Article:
Tent camping on ice in subzero Antarctic temps? Absolutely worth it for wildlife photographer Sue Flood, as it positions her to photograph and observe her favorite polar creature, the emperor penguin. Her photos have been collected into a book, “Emperor - The Perfect Penguin” (ACC Art Books).
What we learned about Flood’s penguin photography adventures:
Why emporer penguins? Their resilience, Flood says. The largest of the penguin species, they brave temperatures that plummet to minus 50 degrees Fahrenheit and walk for 100 miles to forage for food for a single chick, she says. They stand motionless for hours, huddled with other members of their colony. “But simply, they are the most beautiful creature I’ve ever photographed.”
Biggest challenges: There are two, she says. The weather, of course. Being outside for long periods in sub-zero temperatures is draining. So is sleeping in a tent in that climate. The other challenge is an artistic one. After photographing these birds for many years, it gets increasingly difficult to find a new angle, behavior, or fresh perspective, she admits. “You have to really push yourself to be creative.”
A typical day: There isn’t one. Flood has camped on ocean ice in the Weddell Sea while a blizzard raged outside her tent, and she’s stayed in a comfortable cabin with a shower and toilet on a Russian icebreaker ship. Sometimes the temps are minus 20 degrees Fahrenheit, and sometimes they soar above zero, which allows her to strip down to a thin layer of thermals and rubber boots.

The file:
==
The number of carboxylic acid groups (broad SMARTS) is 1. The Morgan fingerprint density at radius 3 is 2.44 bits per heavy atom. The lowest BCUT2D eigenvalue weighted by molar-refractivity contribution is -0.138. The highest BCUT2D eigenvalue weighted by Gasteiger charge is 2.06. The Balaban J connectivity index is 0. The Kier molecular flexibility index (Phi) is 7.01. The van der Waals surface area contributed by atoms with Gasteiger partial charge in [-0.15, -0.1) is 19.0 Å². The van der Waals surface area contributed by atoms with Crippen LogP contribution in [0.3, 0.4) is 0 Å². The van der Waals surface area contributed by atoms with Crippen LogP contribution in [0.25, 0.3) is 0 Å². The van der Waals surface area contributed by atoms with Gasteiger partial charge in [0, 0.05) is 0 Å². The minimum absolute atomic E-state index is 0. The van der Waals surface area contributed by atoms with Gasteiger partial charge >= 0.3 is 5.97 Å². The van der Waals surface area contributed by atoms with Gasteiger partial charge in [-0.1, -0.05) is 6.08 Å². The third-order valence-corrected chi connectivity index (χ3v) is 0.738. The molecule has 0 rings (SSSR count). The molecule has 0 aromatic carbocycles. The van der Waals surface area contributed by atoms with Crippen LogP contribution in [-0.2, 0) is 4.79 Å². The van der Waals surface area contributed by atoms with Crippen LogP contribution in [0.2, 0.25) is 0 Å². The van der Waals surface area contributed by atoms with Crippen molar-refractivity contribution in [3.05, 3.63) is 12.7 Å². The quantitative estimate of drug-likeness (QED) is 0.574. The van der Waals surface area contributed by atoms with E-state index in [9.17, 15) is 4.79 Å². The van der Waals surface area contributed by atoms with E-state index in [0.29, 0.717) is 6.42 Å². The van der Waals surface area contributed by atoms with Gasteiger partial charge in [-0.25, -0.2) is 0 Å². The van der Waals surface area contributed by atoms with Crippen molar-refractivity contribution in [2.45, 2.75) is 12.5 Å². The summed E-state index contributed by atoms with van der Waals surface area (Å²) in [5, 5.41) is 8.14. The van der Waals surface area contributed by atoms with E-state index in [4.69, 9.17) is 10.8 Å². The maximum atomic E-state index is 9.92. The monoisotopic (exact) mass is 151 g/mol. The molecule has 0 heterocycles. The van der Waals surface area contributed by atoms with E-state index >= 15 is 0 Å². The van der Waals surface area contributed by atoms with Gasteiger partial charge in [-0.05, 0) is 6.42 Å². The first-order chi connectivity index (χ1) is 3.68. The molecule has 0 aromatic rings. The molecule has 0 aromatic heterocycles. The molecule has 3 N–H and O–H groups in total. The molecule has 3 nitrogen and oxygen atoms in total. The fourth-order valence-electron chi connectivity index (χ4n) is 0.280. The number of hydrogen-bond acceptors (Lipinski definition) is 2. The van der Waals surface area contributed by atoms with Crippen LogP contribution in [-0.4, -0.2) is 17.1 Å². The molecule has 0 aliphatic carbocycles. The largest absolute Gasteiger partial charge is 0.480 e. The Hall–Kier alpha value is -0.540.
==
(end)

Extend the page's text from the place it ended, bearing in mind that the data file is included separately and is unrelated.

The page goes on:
Favorite moment: While visiting the Snow Hill Island penguin colony in the Weddell Sea off of Antarctica, Flood carried her camera bag across the sea ice from the helicopter and positioned herself to photograph the penguins from a safe distance. “The sound of chicks was magical, and I laid down on the ice, propping my head up on my camera bag and closing my eyes as I listened to their calls,” she explains. Exhausted from an early morning start, she nodded off to sleep and woke to find a young emperor chick lying next to her with its diminutive wing resting atop her gloved hand. “One of my most magical wildlife encounters.”
Amanda Arnold is associate editor of Professional Photographer.